San Francisco’s immigrant sanctuary policies played a “substantial” role in the slayings of a father and two of his sons by allowing city officials to shield the alleged killer from deportation, despite his violent history, according to a legal claim filed Friday on behalf of the victims’ family.
The claim is likely to be followed by a wrongful death lawsuit in which the family of Tony Bologna and his sons could seek millions of dollars from the city.
Bologna, 48, and his sons Michael, 20, and Matthew, 16, were shot to death on a street in the Excelsior district June 22. Edwin Ramos, 21, of El Sobrante, who authorities say is a member of a street gang, has been charged with three counts of murder.
The Chronicle reported that officials with the Juvenile Probation Department, relying on their interpretation of San Francisco’s sanctuary city ordinance, had not referred Ramos to federal immigration authorities for possible deportation. The ordinance bars city officials from cooperating with federal crackdowns on illegal immigrants.
After other Chronicle stories on the city’s practices appeared, however, City Attorney Dennis Herrera’s office reiterated a 1994 legal opinion that nothing in the law prevented the city from handing over juveniles to federal immigration authorities, if the minors have committed felonies.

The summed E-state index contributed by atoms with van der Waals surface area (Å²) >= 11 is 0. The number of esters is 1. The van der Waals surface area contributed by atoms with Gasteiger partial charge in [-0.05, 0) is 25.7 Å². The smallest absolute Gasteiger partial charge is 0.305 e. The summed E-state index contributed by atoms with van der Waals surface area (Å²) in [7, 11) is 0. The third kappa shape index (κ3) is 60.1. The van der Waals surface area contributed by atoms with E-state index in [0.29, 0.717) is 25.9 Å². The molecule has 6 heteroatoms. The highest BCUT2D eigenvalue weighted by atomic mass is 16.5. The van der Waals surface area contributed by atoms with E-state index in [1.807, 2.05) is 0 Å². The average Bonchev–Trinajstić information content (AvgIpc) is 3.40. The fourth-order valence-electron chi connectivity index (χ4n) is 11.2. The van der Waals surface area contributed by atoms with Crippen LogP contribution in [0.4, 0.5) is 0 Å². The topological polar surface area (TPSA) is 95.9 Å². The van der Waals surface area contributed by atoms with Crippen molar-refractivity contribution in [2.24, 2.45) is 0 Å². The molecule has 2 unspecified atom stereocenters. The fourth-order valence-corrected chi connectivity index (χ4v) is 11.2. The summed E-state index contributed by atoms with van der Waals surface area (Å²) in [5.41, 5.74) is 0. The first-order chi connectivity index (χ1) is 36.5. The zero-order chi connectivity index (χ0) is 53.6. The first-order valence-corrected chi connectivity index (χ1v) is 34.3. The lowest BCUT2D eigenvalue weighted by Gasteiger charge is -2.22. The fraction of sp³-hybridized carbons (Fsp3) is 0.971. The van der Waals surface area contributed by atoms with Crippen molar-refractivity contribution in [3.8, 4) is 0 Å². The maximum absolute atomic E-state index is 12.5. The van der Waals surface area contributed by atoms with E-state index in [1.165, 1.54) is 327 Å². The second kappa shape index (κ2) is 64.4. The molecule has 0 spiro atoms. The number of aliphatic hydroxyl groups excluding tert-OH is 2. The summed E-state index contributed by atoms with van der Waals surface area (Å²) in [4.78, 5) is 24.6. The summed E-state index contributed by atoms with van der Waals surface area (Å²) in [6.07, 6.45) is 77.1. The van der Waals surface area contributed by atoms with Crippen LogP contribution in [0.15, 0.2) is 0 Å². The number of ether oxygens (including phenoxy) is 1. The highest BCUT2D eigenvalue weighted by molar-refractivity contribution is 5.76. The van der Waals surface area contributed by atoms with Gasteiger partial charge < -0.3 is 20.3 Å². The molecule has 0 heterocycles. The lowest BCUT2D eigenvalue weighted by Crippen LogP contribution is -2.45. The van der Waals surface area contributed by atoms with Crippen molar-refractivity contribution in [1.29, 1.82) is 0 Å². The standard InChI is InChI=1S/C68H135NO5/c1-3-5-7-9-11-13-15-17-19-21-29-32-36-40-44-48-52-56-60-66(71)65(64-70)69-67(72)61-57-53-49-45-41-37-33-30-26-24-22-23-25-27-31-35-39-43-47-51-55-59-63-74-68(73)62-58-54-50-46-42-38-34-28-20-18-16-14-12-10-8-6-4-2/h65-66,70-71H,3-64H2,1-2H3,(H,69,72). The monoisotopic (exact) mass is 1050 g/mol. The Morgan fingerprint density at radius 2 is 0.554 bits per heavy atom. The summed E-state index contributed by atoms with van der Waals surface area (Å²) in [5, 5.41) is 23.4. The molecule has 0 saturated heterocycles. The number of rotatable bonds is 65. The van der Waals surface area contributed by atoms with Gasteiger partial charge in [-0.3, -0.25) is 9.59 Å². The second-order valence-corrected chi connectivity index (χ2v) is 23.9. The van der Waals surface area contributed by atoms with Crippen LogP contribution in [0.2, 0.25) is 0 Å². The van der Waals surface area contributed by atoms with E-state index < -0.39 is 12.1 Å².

The city attorney has 45 days to respond to the Bologna family’s claim. The city typically rejects such claims, after which plaintiffs are free to file suit.
The claim says the city knew that Ramos was an illegal immigrant and was part of a gang, the Mara Salvatrucha (MS-13), that attacked Latinos and African American men who were not members of the gang.
Police have theorized that Ramos shot the Bolognas because he mistook them for rival gang members. The father and his sons were shot in their car as they returned home from a Sunday afternoon family barbecue.
The Bolognas’ claim asserts that the city knew that federal Immigration and Customs Enforcement officials were targeting illegal immigrant gang members for removal from the United States and would have sought to deport Ramos immediately had they known of his juvenile record.
The claim places blame on the city’s Juvenile Probation Department for adopting “official and unofficial policies” that amounted to unlawfully harboring illegal immigrants who committed violent crimes.
[Editors Note: More on this case and San Francisco’s “sanctuary” policy can be read here.]